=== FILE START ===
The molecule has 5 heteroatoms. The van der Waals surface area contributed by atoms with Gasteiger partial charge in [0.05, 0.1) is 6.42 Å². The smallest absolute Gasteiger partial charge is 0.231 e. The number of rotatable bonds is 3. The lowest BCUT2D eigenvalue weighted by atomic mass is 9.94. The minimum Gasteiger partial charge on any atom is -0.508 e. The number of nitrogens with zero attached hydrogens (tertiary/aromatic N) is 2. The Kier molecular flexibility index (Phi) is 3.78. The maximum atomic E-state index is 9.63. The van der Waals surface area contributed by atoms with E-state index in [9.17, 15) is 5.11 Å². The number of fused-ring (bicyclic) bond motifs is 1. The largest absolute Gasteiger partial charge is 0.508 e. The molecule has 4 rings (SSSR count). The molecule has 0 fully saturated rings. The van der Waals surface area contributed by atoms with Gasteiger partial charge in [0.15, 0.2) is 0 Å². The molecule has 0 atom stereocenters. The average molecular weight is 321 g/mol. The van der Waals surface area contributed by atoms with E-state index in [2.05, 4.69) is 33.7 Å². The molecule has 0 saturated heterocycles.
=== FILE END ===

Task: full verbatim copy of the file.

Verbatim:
The molecule has 5 heteroatoms. The van der Waals surface area contributed by atoms with Gasteiger partial charge in [0.05, 0.1) is 6.42 Å². The smallest absolute Gasteiger partial charge is 0.231 e. The number of rotatable bonds is 3. The lowest BCUT2D eigenvalue weighted by atomic mass is 9.94. The minimum Gasteiger partial charge on any atom is -0.508 e. The number of nitrogens with zero attached hydrogens (tertiary/aromatic N) is 2. The Kier molecular flexibility index (Phi) is 3.78. The maximum atomic E-state index is 9.63. The van der Waals surface area contributed by atoms with E-state index in [9.17, 15) is 5.11 Å². The number of fused-ring (bicyclic) bond motifs is 1. The largest absolute Gasteiger partial charge is 0.508 e. The molecule has 4 rings (SSSR count). The molecule has 0 fully saturated rings. The van der Waals surface area contributed by atoms with Gasteiger partial charge in [0.15, 0.2) is 0 Å². The molecule has 0 atom stereocenters. The average molecular weight is 321 g/mol. The van der Waals surface area contributed by atoms with E-state index in [2.05, 4.69) is 33.7 Å². The molecule has 0 saturated heterocycles.